#Open journalism No news is bad news

Your contributions will help us continue to deliver the stories that are important to you

Support The Journal
Dublin: 8°C Friday 14 May 2021

Belgium's former king ordered to pay €5,000-a-day for failing to take paternity test

Albert II has always refused to acknowledge he may be the father of artist Delphine Boel.

Former King of the Belgians Albert II.
Former King of the Belgians Albert II.
Image: PA Images

THE FORMER KING Albert II of the Belgians has been ordered by a court to submit to a DNA test or face daily fines of €5,000 lawyers have said.

The order was the latest twist in a Belgian sculptor pursuit to prove that she is the former monarch’s daughter.

“I believe that the king will submit to this test, since he has the guarantee that it will remain confidential,” Albert’s lawyer, Guy Hiernaux, told AFP.

Another lawyer, Alain Berenboom, cautioned that the final decision remains with the monarch.

The court-ordered fine was a major development in a long battle between Albert II and Delphine Boel, who launched proceedings before a top Brussels court in 2013 to have Albert’s paternity recognised.

Boel claims she was born in 1968 after a long affair between her mother, Sibylle de Selys Longchamps and the then crown prince Albert, married since 1959 to Paola Ruffo di Calabria.

The 81-year-old former monarch, who reigned from 1993 until 2013, has always refused to acknowledge that he could be her father.

Delphine Boel at court in Brussels Delphine Boel arrives at the Palace of Justice in Brussels in 2014. Source: DPA/PA Images

Last October, the Brussels Court of Appeal ruled in favour of Boel and ordered Albert II to submit to a genetic sample in order to finally decide the matter.

Albert refused any test, which led to Thursday’s order at the appeals court in Brussels.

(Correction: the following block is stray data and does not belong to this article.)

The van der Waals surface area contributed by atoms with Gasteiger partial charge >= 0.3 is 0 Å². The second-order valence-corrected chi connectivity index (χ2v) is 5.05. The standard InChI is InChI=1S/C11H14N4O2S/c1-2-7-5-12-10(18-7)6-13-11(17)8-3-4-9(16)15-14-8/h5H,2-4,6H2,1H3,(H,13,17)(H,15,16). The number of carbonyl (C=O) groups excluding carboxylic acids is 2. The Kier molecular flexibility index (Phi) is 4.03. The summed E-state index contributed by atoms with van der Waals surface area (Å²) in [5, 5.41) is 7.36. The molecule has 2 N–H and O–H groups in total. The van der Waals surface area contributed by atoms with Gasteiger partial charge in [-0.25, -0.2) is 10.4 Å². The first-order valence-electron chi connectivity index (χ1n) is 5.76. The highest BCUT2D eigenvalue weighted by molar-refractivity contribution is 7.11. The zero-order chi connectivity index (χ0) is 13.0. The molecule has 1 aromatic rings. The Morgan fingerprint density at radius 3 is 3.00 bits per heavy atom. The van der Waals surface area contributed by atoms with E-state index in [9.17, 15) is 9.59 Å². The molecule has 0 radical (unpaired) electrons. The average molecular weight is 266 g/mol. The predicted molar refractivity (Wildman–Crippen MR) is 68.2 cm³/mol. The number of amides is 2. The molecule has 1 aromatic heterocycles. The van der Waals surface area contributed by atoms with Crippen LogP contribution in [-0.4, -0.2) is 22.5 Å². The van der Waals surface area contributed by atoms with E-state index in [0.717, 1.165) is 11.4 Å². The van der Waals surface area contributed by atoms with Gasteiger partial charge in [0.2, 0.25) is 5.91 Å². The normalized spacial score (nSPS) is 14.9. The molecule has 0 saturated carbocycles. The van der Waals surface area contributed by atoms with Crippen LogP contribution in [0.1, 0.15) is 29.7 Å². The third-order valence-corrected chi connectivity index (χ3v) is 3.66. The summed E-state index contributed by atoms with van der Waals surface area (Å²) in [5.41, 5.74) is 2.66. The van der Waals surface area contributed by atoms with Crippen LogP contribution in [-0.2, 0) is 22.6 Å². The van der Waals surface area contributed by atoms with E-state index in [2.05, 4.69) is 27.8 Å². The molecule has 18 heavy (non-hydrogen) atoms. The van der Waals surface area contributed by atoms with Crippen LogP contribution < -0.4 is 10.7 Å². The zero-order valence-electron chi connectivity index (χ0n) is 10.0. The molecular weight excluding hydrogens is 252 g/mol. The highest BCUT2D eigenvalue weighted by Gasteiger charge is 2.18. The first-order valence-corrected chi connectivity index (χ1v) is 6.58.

The ex-king must now report to an appointed forensic expert who, on the basis of a saliva sample, will carry out a comparative analysis with the DNA of Boel and her mother.

After a request made by Boel, the court said the result of the DNA test would remain secret until the end of the legal proceedings, which could last a year.

Boel “herself suggested this option in order to calm the situation and avoid a media storm”, her lawyer Marc Uyttendaele told AFP.

“I can’t imagine for a second that he (Albert II) doesn’t submit to the test,” he said.

#Open journalism No news is bad news Support The Journal

Your contributions will help us continue to deliver the stories that are important to you

Support us now

© – AFP 2019

Seven US states have tightened their abortion laws so far this year, including high-profile cases in Alabama and Georgia. Why is this happening now – and could abortion end up being restricted across the US? Or even banned? Sinead O’Carroll, Aoife Barry and Christine Bohan look for answers in the latest episode of The Explainer, our new podcast.

Source: The Explainer/SoundCloud

About the author:


Read next:


This is YOUR comments community. Stay civil, stay constructive, stay on topic. Please familiarise yourself with our comments policy here before taking part.
write a comment

    Leave a commentcancel